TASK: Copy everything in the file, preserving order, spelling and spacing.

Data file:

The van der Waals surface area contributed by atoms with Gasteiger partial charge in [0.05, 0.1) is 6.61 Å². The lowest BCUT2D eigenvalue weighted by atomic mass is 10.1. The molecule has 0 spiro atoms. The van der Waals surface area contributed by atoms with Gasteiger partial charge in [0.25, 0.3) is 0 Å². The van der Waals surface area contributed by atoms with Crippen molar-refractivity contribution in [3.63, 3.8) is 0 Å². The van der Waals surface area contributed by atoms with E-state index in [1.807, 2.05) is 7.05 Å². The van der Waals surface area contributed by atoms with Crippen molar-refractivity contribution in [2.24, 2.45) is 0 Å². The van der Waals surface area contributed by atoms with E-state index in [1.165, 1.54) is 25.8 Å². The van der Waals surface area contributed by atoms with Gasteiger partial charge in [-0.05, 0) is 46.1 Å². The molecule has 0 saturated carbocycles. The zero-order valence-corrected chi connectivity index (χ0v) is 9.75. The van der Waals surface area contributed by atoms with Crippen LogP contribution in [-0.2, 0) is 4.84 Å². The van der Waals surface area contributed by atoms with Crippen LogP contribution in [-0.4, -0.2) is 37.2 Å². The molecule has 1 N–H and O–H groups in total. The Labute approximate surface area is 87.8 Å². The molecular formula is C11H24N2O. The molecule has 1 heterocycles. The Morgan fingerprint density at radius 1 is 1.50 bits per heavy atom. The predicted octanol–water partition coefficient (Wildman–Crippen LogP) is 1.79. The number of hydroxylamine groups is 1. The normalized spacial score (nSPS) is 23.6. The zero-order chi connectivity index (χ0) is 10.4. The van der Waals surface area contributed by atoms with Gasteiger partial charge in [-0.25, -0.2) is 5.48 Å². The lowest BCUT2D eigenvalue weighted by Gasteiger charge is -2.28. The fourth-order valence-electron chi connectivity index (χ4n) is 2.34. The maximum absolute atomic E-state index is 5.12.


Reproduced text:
The van der Waals surface area contributed by atoms with Gasteiger partial charge in [0.05, 0.1) is 6.61 Å². The lowest BCUT2D eigenvalue weighted by atomic mass is 10.1. The molecule has 0 spiro atoms. The van der Waals surface area contributed by atoms with Gasteiger partial charge in [0.25, 0.3) is 0 Å². The van der Waals surface area contributed by atoms with Crippen molar-refractivity contribution in [3.63, 3.8) is 0 Å². The van der Waals surface area contributed by atoms with E-state index in [1.807, 2.05) is 7.05 Å². The van der Waals surface area contributed by atoms with Crippen molar-refractivity contribution in [2.24, 2.45) is 0 Å². The van der Waals surface area contributed by atoms with E-state index in [1.165, 1.54) is 25.8 Å². The van der Waals surface area contributed by atoms with Gasteiger partial charge in [-0.05, 0) is 46.1 Å². The molecule has 0 saturated carbocycles. The zero-order valence-corrected chi connectivity index (χ0v) is 9.75. The van der Waals surface area contributed by atoms with Crippen LogP contribution in [-0.2, 0) is 4.84 Å². The van der Waals surface area contributed by atoms with Crippen LogP contribution in [-0.4, -0.2) is 37.2 Å². The molecule has 1 N–H and O–H groups in total. The Labute approximate surface area is 87.8 Å². The molecular formula is C11H24N2O. The molecule has 1 heterocycles. The Morgan fingerprint density at radius 1 is 1.50 bits per heavy atom. The predicted octanol–water partition coefficient (Wildman–Crippen LogP) is 1.79. The number of hydroxylamine groups is 1. The normalized spacial score (nSPS) is 23.6. The zero-order chi connectivity index (χ0) is 10.4. The van der Waals surface area contributed by atoms with Gasteiger partial charge in [-0.25, -0.2) is 5.48 Å². The lowest BCUT2D eigenvalue weighted by Gasteiger charge is -2.28. The fourth-order valence-electron chi connectivity index (χ4n) is 2.34. The maximum absolute atomic E-state index is 5.12.